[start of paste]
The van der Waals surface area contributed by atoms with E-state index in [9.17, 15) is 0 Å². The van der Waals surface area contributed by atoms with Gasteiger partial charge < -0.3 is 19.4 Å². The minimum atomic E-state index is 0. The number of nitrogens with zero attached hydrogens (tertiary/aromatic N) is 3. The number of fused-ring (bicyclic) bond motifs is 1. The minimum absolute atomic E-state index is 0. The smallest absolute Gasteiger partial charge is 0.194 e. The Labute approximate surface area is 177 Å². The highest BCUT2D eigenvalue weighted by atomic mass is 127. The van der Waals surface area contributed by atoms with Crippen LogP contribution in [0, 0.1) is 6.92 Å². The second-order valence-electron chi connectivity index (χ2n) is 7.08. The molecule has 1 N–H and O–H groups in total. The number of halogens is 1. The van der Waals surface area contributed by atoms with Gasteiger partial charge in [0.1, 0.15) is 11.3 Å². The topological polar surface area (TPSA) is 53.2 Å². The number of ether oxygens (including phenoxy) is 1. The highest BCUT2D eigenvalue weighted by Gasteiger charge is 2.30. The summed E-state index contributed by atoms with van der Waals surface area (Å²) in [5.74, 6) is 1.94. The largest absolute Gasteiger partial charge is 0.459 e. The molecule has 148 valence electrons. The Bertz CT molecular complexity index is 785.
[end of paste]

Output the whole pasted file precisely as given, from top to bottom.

The van der Waals surface area contributed by atoms with E-state index in [9.17, 15) is 0 Å². The van der Waals surface area contributed by atoms with Gasteiger partial charge < -0.3 is 19.4 Å². The minimum atomic E-state index is 0. The number of nitrogens with zero attached hydrogens (tertiary/aromatic N) is 3. The number of fused-ring (bicyclic) bond motifs is 1. The minimum absolute atomic E-state index is 0. The smallest absolute Gasteiger partial charge is 0.194 e. The Labute approximate surface area is 177 Å². The highest BCUT2D eigenvalue weighted by atomic mass is 127. The van der Waals surface area contributed by atoms with Crippen LogP contribution in [0, 0.1) is 6.92 Å². The second-order valence-electron chi connectivity index (χ2n) is 7.08. The molecule has 1 N–H and O–H groups in total. The number of halogens is 1. The van der Waals surface area contributed by atoms with Gasteiger partial charge in [0.1, 0.15) is 11.3 Å². The topological polar surface area (TPSA) is 53.2 Å². The number of ether oxygens (including phenoxy) is 1. The highest BCUT2D eigenvalue weighted by Gasteiger charge is 2.30. The summed E-state index contributed by atoms with van der Waals surface area (Å²) in [5.74, 6) is 1.94. The largest absolute Gasteiger partial charge is 0.459 e. The molecule has 148 valence electrons. The Bertz CT molecular complexity index is 785.